Evaluating the Environmental Implications of the Puget Sound Energy Project

Evaluating the Environmental Implications of the Puget Sound Energy Project

Introduction

With technological advancement, numerous projects have been set up to make the lives of people living in different cities better. It should be noted that such innovations have the potential to transform the world. However, it is important to assess the impact of these projects on the environment. Doing this provides individuals with an opportunity to weigh up the benefits of the project as well as the negative impact it might have on the environment, given that human beings should play a crucial role in preserving it. It is also important to consider the human safety aspect in the planned project, as it is vital to ensure that the project does not harm people. This evaluation requires involvement of the public, especially the individuals who will be affected directly once the project becomes operational (Corrales-Toy, 2015). The current paper examines the potential environmental impact that could result from the Puget Sound Energy (PSE) project to build a substation and an eighteen-mile power high capacity transmission line.

Overview

In recent past, the city of Bellevue witnessed immense growth, which led to straining of the electrical transmission systems. According to several studies, the demand for reliable electric power is likely to exceed the available capacity, which may happen as early as in the winter of 2017 (Corrales-Toy, 2015). However, although this is not an indication that the lights will go out in Bellevue City, it calls for substantial power system upgrades and aggressive conservation efforts. If this is not addressed, then it is likely that the Eastside’s power system will lose redundancy, resulting in a possibility of power outages for approximately 60,000 customers.

As part of preparation to ensure adequate power supply in future, East Side Power station developed a plan to ensure that the electricity supply will be enough for East Side residents. For this reason, it considered the construction of high-capacity transmission lines and building of a substation. This new station is expected to serve most of the businesses and homes in the Eastside. Importantly, the substation is going to provide an additional capacity, particularly ensuring that the electric system in Bellevue City can accommodate the growing number of consumers. In the same vein, the transmission line will be vital in providing of additional capacity to the communities in the Eastside. Such efforts are crucial to upgrading of the existing transmission system, in a bid to provide reliable power to the residents of the Eastside beyond 2017.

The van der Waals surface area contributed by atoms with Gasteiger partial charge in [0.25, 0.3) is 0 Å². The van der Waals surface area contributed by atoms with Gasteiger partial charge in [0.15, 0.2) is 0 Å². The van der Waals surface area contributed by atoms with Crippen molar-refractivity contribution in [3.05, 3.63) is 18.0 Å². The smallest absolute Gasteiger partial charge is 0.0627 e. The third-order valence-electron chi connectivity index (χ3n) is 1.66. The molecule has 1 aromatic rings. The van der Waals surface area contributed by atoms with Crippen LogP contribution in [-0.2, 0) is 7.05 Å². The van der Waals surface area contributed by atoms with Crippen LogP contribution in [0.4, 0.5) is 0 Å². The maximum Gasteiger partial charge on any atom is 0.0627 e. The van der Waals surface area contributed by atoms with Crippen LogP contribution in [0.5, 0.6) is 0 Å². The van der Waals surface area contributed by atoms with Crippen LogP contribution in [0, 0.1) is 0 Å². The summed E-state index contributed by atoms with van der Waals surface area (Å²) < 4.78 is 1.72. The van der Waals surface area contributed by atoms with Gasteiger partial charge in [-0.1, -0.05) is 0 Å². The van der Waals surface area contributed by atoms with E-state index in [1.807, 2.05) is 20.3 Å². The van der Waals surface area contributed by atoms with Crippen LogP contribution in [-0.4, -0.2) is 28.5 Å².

Public route discussion process

As documented by Macz (2015), Community Advisory Group meeting was convened by PSE to get the public views as regards the PSE power project. The advisory group was made up of twenty-four representatives who had varied interests in the Eastside region. This team was issued the mandate to identify and assess the community values as a way of evaluating the appropriateness of the chosen routes. Therefore, this discussion focused on recommending the routes that should be considered by PSE for the new project. It was established that the advisory group would spend more than a year to learn about the Eastside electrical system, and in the process, the members continued participation in meetings and workshops, analyzing the eighteen possible route options that had already been identified by PSE (Corrales-Toy, 2015). After a series of meetings and workshops, the advisory group managed to complete their work in December 2014. The advisory group settled on Oak and Willow as the appropriate routes for the high voltage transmission lines. The ongoing community outreach project supplemented substantial support to the community advisory group, and this was inclusive of the six public open houses, two question and answer sessions, several briefings, six community workshops, and numerous emails received regarding the project (Corrales-Toy, 2015).

My opinion on the implementation of the transmission lines

Considering the controversy that marred the PSE project, I attended an event at Bellevue City Social Hall. The meeting took place on May 18, 2015, starting from 9am to 5pm. Approximately 600 Eastside residents attended the meeting. The members of the PSE executive board were present, and they started by giving us a warm welcome. I got an opportunity to express my views on the issues, and I hoped that it would be considered by PSE. In my view, even though this project intends to address power deficiency in the future, it has far-reaching implications on the environment. Some of the residents in Bellevue City already expressed their concerns for PSE efforts to place power towers in the city. During the hearing, it was noted that some residents had embraced the idea, while others believed that the move could cause more harm. In fact, some of the residents believe that PSE should resort to alternative energy to increase the capacity rather than build a substation. Some of the residents prefer PSE to use an underground power supply option in order to curb the environmental and safety issues that could be caused by the use of towers to support the transmission lines (Macz, 2015).